Thursday, May 1, 2008

"differently different"

Back in February my husband handed me the Life & Arts section of the Financial Times and told me to check out the lead story. Well, today I finally got around to reading it (I can't be the only one with a foot-high stack of dated reading material) and it was so good I had to link to it here (go to "...and now for somewhere completely different.") It's FT's Tokyo bureau chief David Pilling trying to figure out just how truly bizarre Japan really is -- whether its society, its culture, is really so unique, so "differently different" as some experts, and natives, believe. "Nobody bangs the drum of Japanese uniqueness more than the Japanese themselves," Pilling writes. (Japanese word of the day: Nihonjinron, or "meditations on Japaneseness.")

Some highlights:

"In a hundred tiny gestures and assumptions, Japan can seem just slightly out of kilter," Pilling writes. "When Japanese people refer to themselves, they point to their nose, not their heart. Many restaurants have no chairs. The Japanese count in units of ten thousand, making the population of Japan one-thousand-two-hundred-and-fifty ten thousands, not 125 million as you might have thought. The calendar is different, too. Circular not linear, time tracks each imperial reign – I am sending this dispatch, not from the year 2008, but from Heisei 20."

When he first arrived in Tokyo in 2002, Pilling says he "grappled with a language that, in every way, seemed back to front and set with social land mines." (I can see that.) He says he also "wondered at people's obsessive punctuality, cleanliness and the absolute seriousness with which they conducted every activity." (Yup.)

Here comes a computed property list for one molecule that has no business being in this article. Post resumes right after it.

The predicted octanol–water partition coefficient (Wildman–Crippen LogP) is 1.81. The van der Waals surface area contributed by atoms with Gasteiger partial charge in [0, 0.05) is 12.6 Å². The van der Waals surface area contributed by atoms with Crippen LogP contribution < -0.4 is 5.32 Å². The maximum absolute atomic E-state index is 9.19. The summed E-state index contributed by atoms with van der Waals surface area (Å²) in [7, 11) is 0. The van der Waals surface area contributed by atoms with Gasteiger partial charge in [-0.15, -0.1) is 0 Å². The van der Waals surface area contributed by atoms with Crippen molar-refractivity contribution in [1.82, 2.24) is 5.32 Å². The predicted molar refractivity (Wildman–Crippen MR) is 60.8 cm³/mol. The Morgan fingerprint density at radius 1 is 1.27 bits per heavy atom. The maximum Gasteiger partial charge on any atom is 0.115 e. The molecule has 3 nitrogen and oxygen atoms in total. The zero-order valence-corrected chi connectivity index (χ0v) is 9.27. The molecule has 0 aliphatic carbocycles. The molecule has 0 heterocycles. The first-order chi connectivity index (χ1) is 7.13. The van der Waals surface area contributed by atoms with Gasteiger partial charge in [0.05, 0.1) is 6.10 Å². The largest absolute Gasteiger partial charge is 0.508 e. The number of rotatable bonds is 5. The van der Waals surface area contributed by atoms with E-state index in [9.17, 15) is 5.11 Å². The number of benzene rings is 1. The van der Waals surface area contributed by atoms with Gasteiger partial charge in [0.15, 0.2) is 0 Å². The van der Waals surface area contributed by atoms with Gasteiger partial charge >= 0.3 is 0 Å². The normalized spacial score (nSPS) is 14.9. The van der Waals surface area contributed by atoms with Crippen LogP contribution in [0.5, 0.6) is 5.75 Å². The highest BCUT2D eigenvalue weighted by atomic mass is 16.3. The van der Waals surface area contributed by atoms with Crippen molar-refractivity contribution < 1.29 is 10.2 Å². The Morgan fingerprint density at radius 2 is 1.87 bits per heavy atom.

Pilling mentions a slew of books, such as The Shell-less Egg, which describes the Japanese as "uniquely group-oriented," and "unable to conceive of themselves other than in relation to family, village, workplace, superiors and inferiors, insiders and outsiders." Ian Buruma's A Japanese Mirror is a "compendium of Japan's sex-and-violence-drenched comics and films, so seemingly at odds with an otherwise prim and peaceful society."

He talks to an American academic, Earl H Kinmonth, who "finds the eccentricities of Britain's class system every bit as puzzling as Japan's supposed oddities. If the British were a different color and spoke a difficult-to-learn language, he is convinced every American would find them utterly bizarre." Kinmonth also says that "if you go to a Korean and a Japanese funeral, the Japanese are all stiff upper lip and the Koreans are wailing and gnashing their teeth. But that's only like the difference between an English funeral and an Irish wake."

Go ahead, read the whole thing.

No comments: